Mobile is now the driving force behind e-commerce growth across the world and as consumers become more comfortable shopping on devices there are greater opportunity for retailers both on and offline to exploit available technology.
However, Google’s senior industry head of retail, Martijn Bertisen, feels too few are making use of the available possibilities and speaking at the recent E-commerce Expo in London says: “We’re missing out on some of the real advantages of mobile and not taking full advantage of the technology.”
Indeed, with just under half of all UK residents forecast to own smartphones by the year’s end and the average user checking their device 150 times every day, there is clearly potential for retailers to develop new was to get their message to consumers.
It’s often repeated that smartphones are hugely personal devices, kept by our sides 24/7 and carrying enormous amounts of information, smartphones offer businesses a clearer picture of individual consumers than ever before. Tracking browsing habits and purchases across multiple platforms gives companies a deeper view of customers and enables businesses to advertise products or promotions in a much more targeted manner. Retailers both on and offline can benefit enormously by taking the time to properly understand what ad will be most relevant to an individual customer.
“The days when we used to send a generic message out are gone.” Says Bertisen, “We now live in a time when we have the technology, we have the information and we have the insight to be much more targeted and much more specific to individual customers.”
One of the hottest trends in the mobile ad space is local ads and it’s an area from which a lot of companies are trying to boost their revenue , notably check-in app Foursquare. However, for retailers, location information for GPS technology can be a powerful means of targeting consumers. “If someone is near your flagship store you’re going to want to treat them differently than someone miles away,” says Bertisen.
One retailer utilising customer’s locational data is Guatemalan shoe outlet, Meat Pack. The company’s hijack app can tell when a user enters a rival store and triggers notification of a 99% discount at Meat Pack that gradually declines. The sooner a user gets to Meat Pack the greater the discount.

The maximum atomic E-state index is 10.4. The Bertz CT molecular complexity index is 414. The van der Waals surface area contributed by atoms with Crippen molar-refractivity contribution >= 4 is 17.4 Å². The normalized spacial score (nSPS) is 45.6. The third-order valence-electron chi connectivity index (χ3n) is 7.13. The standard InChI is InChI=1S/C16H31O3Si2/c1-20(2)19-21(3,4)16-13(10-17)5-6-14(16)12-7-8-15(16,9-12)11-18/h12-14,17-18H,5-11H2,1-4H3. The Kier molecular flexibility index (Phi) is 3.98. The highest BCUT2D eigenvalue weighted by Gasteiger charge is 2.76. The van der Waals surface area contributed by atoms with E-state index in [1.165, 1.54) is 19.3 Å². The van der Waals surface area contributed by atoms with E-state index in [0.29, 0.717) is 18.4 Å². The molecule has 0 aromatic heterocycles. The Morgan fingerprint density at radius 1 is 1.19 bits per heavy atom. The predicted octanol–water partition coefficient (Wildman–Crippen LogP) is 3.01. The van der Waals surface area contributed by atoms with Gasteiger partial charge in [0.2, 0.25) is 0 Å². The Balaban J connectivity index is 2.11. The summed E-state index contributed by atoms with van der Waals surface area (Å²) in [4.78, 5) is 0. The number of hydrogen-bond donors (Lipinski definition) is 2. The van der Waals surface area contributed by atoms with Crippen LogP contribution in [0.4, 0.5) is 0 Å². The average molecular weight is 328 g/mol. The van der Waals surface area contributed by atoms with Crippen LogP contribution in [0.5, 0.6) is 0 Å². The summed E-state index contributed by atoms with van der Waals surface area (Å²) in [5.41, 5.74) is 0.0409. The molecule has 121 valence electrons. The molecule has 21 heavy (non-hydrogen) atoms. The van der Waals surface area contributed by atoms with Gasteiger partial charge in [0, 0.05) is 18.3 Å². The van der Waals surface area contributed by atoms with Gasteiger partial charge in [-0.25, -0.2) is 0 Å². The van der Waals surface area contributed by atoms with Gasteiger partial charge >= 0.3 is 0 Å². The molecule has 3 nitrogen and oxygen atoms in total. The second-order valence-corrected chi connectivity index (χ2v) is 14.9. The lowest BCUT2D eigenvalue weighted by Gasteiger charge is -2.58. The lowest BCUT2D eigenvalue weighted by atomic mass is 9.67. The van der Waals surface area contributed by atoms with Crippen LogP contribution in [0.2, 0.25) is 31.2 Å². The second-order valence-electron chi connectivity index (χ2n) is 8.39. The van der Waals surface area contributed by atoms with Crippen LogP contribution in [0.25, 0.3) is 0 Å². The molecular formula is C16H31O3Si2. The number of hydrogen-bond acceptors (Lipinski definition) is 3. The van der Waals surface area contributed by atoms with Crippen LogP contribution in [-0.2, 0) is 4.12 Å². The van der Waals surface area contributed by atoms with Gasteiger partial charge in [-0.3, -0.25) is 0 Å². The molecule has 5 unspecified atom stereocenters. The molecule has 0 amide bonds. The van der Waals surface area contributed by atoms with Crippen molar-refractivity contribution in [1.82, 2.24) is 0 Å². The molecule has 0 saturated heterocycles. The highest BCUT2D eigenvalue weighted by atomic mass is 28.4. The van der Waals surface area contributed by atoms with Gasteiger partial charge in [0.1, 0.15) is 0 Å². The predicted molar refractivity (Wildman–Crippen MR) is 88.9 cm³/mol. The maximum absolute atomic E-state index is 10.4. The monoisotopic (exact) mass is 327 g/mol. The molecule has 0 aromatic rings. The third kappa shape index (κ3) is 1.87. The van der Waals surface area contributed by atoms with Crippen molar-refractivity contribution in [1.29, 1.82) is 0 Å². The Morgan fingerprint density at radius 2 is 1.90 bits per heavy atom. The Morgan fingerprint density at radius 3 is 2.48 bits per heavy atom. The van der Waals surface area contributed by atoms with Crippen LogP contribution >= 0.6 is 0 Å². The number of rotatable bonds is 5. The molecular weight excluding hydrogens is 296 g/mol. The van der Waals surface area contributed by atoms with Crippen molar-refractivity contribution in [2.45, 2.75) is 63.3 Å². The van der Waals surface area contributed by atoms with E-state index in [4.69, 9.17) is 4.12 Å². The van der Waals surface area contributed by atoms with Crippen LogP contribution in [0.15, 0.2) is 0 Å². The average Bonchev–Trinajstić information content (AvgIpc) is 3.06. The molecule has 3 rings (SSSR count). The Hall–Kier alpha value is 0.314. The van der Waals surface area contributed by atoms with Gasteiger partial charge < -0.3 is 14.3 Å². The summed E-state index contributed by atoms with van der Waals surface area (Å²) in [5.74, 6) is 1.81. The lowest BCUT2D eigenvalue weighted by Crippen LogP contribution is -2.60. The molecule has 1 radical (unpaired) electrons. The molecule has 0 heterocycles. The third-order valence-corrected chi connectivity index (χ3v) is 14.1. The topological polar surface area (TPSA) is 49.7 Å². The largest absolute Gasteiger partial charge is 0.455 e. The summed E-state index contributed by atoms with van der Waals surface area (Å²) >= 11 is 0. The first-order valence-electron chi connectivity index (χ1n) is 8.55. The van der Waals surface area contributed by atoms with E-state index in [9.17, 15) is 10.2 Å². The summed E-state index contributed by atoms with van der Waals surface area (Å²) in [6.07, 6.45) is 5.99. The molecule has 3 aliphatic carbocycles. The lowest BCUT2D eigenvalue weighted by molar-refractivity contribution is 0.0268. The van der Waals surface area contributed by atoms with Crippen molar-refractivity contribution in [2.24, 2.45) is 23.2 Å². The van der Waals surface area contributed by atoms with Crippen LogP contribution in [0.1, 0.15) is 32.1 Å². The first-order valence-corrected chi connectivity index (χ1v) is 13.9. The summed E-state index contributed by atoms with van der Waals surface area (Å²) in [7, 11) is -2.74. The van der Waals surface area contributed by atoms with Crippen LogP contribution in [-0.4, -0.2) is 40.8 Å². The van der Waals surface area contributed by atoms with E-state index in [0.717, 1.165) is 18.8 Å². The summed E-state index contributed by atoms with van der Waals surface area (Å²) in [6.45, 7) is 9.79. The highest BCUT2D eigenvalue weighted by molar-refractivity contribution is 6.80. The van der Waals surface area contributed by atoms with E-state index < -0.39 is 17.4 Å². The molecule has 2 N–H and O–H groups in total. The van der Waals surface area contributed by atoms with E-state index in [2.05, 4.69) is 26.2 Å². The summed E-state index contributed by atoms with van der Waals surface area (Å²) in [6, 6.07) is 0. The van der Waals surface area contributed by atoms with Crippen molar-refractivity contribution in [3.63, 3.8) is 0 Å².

As well as luring customers into stores retailers can offer more seamless customer experiences in-store using mobile technology. Retailer Hointer enables users to scan an item in the store, enter their size and then try on the same item in a designated changing room.
One of the most hyped area for mobile and retail to cross over is mobile payments. It’s a space where startups rub shoulders with the likes of Google, which is yet to see profit or decent traction for its digital mobile wallet. It is also a space which online payment giant PayPal is keen to get in on and will hope that its established brand name will help it get ahead of newer companies.For retailers, as well as bars or fast food restaurants, adoption of smartphone payments can benefit the customer experience by helping to cut queues.
It is well known that fewer touch points between a product and a final payment increases the likelihood of a sale and the reduced friction of mobile payments may mean greater revenues. However, the technology is relatively young, especially compared to cash, which PayPal’s sales director for the UK and Ireland, Mike Davies claims is the company’s biggest rival. Davies also outlines other ways that it will come to benefit retailers who adopt the technology and says: “loyalty will become a defining part of the mobile pay space.”
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